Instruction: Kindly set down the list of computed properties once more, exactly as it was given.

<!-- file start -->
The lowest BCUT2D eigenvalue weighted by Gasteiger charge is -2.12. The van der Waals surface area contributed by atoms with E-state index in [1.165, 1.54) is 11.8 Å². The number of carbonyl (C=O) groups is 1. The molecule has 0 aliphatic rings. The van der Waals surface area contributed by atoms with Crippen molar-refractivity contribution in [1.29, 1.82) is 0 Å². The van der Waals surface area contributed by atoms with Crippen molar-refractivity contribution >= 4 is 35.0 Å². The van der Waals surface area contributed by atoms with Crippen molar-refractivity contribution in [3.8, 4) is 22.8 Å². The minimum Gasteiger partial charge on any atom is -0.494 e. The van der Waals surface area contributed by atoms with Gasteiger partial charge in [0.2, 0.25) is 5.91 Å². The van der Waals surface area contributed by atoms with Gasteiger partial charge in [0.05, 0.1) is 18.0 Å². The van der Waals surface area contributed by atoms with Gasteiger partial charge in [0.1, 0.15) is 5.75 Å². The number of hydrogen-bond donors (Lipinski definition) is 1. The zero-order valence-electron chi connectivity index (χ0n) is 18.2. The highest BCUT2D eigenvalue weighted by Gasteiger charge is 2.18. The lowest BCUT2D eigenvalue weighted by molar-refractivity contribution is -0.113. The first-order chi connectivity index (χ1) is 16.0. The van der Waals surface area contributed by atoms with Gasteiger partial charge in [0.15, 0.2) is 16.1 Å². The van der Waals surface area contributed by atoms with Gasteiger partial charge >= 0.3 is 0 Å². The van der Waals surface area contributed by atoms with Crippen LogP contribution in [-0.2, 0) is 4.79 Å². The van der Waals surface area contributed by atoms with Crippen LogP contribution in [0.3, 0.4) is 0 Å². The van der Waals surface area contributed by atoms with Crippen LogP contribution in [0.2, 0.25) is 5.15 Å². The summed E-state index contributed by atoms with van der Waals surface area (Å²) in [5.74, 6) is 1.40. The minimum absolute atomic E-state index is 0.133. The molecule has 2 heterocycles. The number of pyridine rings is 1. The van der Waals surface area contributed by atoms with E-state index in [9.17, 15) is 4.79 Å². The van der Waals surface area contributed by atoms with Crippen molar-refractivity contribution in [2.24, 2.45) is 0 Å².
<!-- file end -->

The lowest BCUT2D eigenvalue weighted by Gasteiger charge is -2.12. The van der Waals surface area contributed by atoms with E-state index in [1.165, 1.54) is 11.8 Å². The number of carbonyl (C=O) groups is 1. The molecule has 0 aliphatic rings. The van der Waals surface area contributed by atoms with Crippen molar-refractivity contribution in [1.29, 1.82) is 0 Å². The van der Waals surface area contributed by atoms with Crippen molar-refractivity contribution >= 4 is 35.0 Å². The van der Waals surface area contributed by atoms with Crippen molar-refractivity contribution in [3.8, 4) is 22.8 Å². The minimum Gasteiger partial charge on any atom is -0.494 e. The van der Waals surface area contributed by atoms with Gasteiger partial charge in [0.2, 0.25) is 5.91 Å². The van der Waals surface area contributed by atoms with Gasteiger partial charge in [0.05, 0.1) is 18.0 Å². The van der Waals surface area contributed by atoms with Gasteiger partial charge in [0.1, 0.15) is 5.75 Å². The number of hydrogen-bond donors (Lipinski definition) is 1. The zero-order valence-electron chi connectivity index (χ0n) is 18.2. The highest BCUT2D eigenvalue weighted by Gasteiger charge is 2.18. The lowest BCUT2D eigenvalue weighted by molar-refractivity contribution is -0.113. The first-order chi connectivity index (χ1) is 16.0. The van der Waals surface area contributed by atoms with Gasteiger partial charge in [0.15, 0.2) is 16.1 Å². The van der Waals surface area contributed by atoms with Gasteiger partial charge >= 0.3 is 0 Å². The van der Waals surface area contributed by atoms with Crippen LogP contribution in [-0.2, 0) is 4.79 Å². The van der Waals surface area contributed by atoms with Crippen LogP contribution in [0.3, 0.4) is 0 Å². The van der Waals surface area contributed by atoms with Crippen LogP contribution in [0.2, 0.25) is 5.15 Å². The summed E-state index contributed by atoms with van der Waals surface area (Å²) in [5.74, 6) is 1.40. The minimum absolute atomic E-state index is 0.133. The molecule has 2 heterocycles. The number of pyridine rings is 1. The van der Waals surface area contributed by atoms with E-state index in [9.17, 15) is 4.79 Å². The van der Waals surface area contributed by atoms with Crippen molar-refractivity contribution in [2.24, 2.45) is 0 Å².